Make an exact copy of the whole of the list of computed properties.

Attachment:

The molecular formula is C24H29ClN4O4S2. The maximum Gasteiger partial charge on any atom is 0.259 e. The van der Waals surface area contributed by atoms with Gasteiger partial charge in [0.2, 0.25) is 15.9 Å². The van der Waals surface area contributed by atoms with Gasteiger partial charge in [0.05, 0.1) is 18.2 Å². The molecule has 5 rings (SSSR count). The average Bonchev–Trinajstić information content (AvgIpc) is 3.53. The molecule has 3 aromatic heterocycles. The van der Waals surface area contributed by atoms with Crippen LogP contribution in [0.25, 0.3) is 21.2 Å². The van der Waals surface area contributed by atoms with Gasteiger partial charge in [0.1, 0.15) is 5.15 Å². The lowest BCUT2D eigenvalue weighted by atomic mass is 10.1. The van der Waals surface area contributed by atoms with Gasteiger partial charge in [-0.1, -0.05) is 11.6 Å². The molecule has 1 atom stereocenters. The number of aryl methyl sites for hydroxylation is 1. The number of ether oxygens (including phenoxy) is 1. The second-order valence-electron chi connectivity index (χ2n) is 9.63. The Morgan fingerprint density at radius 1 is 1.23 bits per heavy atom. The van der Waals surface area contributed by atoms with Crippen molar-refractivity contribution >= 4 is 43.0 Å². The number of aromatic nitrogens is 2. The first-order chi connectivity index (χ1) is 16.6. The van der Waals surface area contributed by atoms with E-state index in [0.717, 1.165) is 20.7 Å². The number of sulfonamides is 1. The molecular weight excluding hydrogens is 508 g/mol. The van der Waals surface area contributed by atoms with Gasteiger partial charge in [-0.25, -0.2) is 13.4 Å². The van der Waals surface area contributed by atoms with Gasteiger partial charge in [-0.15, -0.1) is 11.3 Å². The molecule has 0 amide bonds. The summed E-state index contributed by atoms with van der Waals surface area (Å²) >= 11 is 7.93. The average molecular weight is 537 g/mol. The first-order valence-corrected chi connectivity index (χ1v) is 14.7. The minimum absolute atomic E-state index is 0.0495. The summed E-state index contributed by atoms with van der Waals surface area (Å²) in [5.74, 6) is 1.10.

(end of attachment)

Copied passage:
The molecular formula is C24H29ClN4O4S2. The maximum Gasteiger partial charge on any atom is 0.259 e. The van der Waals surface area contributed by atoms with Gasteiger partial charge in [0.2, 0.25) is 15.9 Å². The van der Waals surface area contributed by atoms with Gasteiger partial charge in [0.05, 0.1) is 18.2 Å². The molecule has 5 rings (SSSR count). The average Bonchev–Trinajstić information content (AvgIpc) is 3.53. The molecule has 3 aromatic heterocycles. The van der Waals surface area contributed by atoms with Crippen LogP contribution in [0.25, 0.3) is 21.2 Å². The van der Waals surface area contributed by atoms with Gasteiger partial charge in [0.1, 0.15) is 5.15 Å². The lowest BCUT2D eigenvalue weighted by atomic mass is 10.1. The van der Waals surface area contributed by atoms with Gasteiger partial charge in [-0.1, -0.05) is 11.6 Å². The molecule has 1 atom stereocenters. The number of aryl methyl sites for hydroxylation is 1. The number of ether oxygens (including phenoxy) is 1. The second-order valence-electron chi connectivity index (χ2n) is 9.63. The Morgan fingerprint density at radius 1 is 1.23 bits per heavy atom. The van der Waals surface area contributed by atoms with Crippen molar-refractivity contribution >= 4 is 43.0 Å². The number of aromatic nitrogens is 2. The first-order chi connectivity index (χ1) is 16.6. The van der Waals surface area contributed by atoms with E-state index in [0.717, 1.165) is 20.7 Å². The number of sulfonamides is 1. The molecular weight excluding hydrogens is 508 g/mol. The van der Waals surface area contributed by atoms with Gasteiger partial charge in [-0.25, -0.2) is 13.4 Å². The van der Waals surface area contributed by atoms with Gasteiger partial charge in [-0.15, -0.1) is 11.3 Å². The molecule has 0 amide bonds. The summed E-state index contributed by atoms with van der Waals surface area (Å²) >= 11 is 7.93. The average molecular weight is 537 g/mol. The first-order valence-corrected chi connectivity index (χ1v) is 14.7. The minimum absolute atomic E-state index is 0.0495. The summed E-state index contributed by atoms with van der Waals surface area (Å²) in [5.74, 6) is 1.10.